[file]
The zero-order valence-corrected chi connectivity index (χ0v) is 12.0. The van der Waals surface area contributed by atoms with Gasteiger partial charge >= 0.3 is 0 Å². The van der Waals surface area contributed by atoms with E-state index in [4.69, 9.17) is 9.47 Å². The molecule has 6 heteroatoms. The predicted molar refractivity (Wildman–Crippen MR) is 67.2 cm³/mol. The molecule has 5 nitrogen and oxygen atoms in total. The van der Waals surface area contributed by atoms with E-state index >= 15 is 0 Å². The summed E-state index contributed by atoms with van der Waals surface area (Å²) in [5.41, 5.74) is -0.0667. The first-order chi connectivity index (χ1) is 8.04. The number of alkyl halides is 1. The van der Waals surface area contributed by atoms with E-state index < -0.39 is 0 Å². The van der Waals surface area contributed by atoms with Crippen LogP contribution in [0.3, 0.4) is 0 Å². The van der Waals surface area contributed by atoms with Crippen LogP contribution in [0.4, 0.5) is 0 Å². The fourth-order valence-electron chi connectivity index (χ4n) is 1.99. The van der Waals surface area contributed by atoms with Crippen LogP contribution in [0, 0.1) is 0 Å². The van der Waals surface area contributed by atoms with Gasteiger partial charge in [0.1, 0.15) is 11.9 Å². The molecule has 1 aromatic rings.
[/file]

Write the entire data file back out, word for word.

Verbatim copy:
The zero-order valence-corrected chi connectivity index (χ0v) is 12.0. The van der Waals surface area contributed by atoms with Gasteiger partial charge >= 0.3 is 0 Å². The van der Waals surface area contributed by atoms with E-state index in [4.69, 9.17) is 9.47 Å². The molecule has 6 heteroatoms. The predicted molar refractivity (Wildman–Crippen MR) is 67.2 cm³/mol. The molecule has 5 nitrogen and oxygen atoms in total. The van der Waals surface area contributed by atoms with E-state index >= 15 is 0 Å². The summed E-state index contributed by atoms with van der Waals surface area (Å²) in [5.41, 5.74) is -0.0667. The first-order chi connectivity index (χ1) is 8.04. The number of alkyl halides is 1. The van der Waals surface area contributed by atoms with E-state index < -0.39 is 0 Å². The van der Waals surface area contributed by atoms with Crippen LogP contribution in [0.3, 0.4) is 0 Å². The van der Waals surface area contributed by atoms with Crippen LogP contribution in [0.4, 0.5) is 0 Å². The fourth-order valence-electron chi connectivity index (χ4n) is 1.99. The van der Waals surface area contributed by atoms with Crippen LogP contribution in [0, 0.1) is 0 Å². The van der Waals surface area contributed by atoms with Gasteiger partial charge in [0.1, 0.15) is 11.9 Å². The molecule has 1 aromatic rings.